Loading up on villains can work, of course, but only under specific conditions: Tim Burton's 1992 film Batman Returns famously recruited both Catwoman and the Penguin to great effect—but both of those characters had already established significant cultural footprints: beloved by Nerds, recognizable by Normals.
The same, it cannot be said, of WW84's Barbara Minerva (Kristen Wiig) and, especially, Maxwell Lord (a shockingly uncharismatic—nay, acharismatic—Pedro Pascal). Wiig brings a great comic timing to the film's first half, when her squirrelly anthropologist befriends Diana and—not uncoincidentally—comes into her power. It's nothing you haven't seen her do before, but credit should be given to both the actor and the script for finding a way in to a villain that only a handful of comics writers have managed to make effective.
Pascal, on the other hand, flounders as Lord. Granted, that's part of the character's whole schtick—a desperate huckster who's grasping at anything to stay afloat—but Pascal seems wildly miscast, and his willingness to hurl himself bodily into Lord's tortured distress only exacerbates that impression.
3. Too Many (Grace) Notes
Jenkins and her fellow screenwriters Geoff Johns and Dave Callaham clearly know Diana's whole Warrior for Peace schtick (Johns, especially, as he's clocked serious field time with DC and its IP). Which might explain, but not excuse, the script's tendency to keep slowing down to supply Wiig and Pascal with scenes duly apportioned with emotional beats, psychological motivations and characterizing details. It's a good impulse, in theory, especially when you keep in mind that they're in the script to expressly set up Diana's efforts to defeat these villains. She wins the day, after all, by reaching out to their innermost conflicts, understanding what drives them, and forcing them to confront the Truth about themselves.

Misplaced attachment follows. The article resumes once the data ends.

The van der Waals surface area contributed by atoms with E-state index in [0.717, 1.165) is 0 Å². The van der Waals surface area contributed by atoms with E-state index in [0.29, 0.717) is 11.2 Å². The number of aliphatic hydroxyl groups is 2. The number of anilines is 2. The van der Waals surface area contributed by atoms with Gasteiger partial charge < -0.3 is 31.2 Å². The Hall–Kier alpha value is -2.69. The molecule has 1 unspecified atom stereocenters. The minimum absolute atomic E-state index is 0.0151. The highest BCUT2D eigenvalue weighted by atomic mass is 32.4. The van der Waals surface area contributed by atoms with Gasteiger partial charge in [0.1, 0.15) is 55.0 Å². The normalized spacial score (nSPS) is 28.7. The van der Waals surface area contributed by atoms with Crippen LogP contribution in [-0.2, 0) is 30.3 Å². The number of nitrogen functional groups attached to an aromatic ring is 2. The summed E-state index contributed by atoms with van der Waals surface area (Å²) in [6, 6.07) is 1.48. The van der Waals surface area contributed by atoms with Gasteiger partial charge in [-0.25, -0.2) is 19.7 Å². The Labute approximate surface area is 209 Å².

Again: On paper—on the comics page, especially—it works. In an action movie, however, when you've got two villains, each outfitted with their discrete sets of grace notes that must be churned through, those scenes keep piling up and piling up and cannot help but muddy the waters and crowd out the spectacle we clamor for.
Still, though: WW84 is entertaining, Gadot nails the character and her contradictory nature, and Chris Pine shows up (never mind how) to reestablish, and further, the two actors' easy, charming onscreen chemistry.